Crunchy coral, killer asteroids, and toxic zooxanthellae: Issues for science and management of the Great Barrier Reef Marine Park

Paul Marshall, Ph.D.
James Cook University

Wednesday, August 2, 2000
3:00 p.m.—Pacific Forum

The Great Barrier Reef Marine Park (GBRMP) is the largest marine protected area in the world. It is managed by the Great Barrier Reef Marine Park Authority (GBRMPA) to provide for protection, wise use, understandin,g and enjoyment in perpetuity through its care and development. Knowledge of natural processes and the effects of humans are critical to informed decision making and policy development. However, the ability of science to resolve the cause and consequences of management issues and guide management responses varies with the nature and scale of the problem. It is important that scientists and managers alike recognize that science is integral to good management, but frequently limited in its contribution.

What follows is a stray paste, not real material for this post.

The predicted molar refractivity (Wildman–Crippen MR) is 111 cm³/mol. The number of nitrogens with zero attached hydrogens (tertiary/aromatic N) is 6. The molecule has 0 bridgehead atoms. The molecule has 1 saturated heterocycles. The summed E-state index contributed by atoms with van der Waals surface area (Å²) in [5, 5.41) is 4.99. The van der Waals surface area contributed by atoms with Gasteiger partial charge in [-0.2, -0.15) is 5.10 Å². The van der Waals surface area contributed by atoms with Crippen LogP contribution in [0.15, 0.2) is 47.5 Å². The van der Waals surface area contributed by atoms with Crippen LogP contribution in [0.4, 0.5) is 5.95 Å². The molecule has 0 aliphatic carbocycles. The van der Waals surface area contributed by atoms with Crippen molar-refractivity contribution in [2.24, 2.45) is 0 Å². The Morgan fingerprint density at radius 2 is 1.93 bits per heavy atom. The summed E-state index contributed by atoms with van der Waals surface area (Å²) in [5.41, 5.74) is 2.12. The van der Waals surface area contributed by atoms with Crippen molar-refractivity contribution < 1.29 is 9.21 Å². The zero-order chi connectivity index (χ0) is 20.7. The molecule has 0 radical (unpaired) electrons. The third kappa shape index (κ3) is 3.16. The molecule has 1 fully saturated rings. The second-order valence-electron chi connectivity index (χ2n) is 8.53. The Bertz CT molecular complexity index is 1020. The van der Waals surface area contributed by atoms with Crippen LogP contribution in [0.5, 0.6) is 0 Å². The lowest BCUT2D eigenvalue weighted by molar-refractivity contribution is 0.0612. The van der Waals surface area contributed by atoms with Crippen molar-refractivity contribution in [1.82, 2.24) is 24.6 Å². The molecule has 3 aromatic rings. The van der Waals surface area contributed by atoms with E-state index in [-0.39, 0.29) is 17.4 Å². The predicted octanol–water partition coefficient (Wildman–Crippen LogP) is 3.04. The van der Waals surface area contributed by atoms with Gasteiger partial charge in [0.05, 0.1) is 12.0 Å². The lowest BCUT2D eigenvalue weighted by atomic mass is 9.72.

I examine three issues that have confronted the GBRMPA and explore the role of science in their management: anchor damage, crown-of-thorns starfish, and mass bleaching. These case studies illustrate that 1) scale and interconnectivity preclude comprehensive knowledge of many components of the GBR ecosystem; 2) the threats and issues that face such an intricate system are themselves complex, and 3) not all issues are amenable to management intervention. In addition, it is essential to recognize that management is a socio-political process, so that management of human interactions with the environment, and not the manipulation of the environment itself, characterizes most management strategies. Science rarely has all the answers, but its value will be maximized through an understanding of the decision-making environment and a commitment to interactivity and communication.

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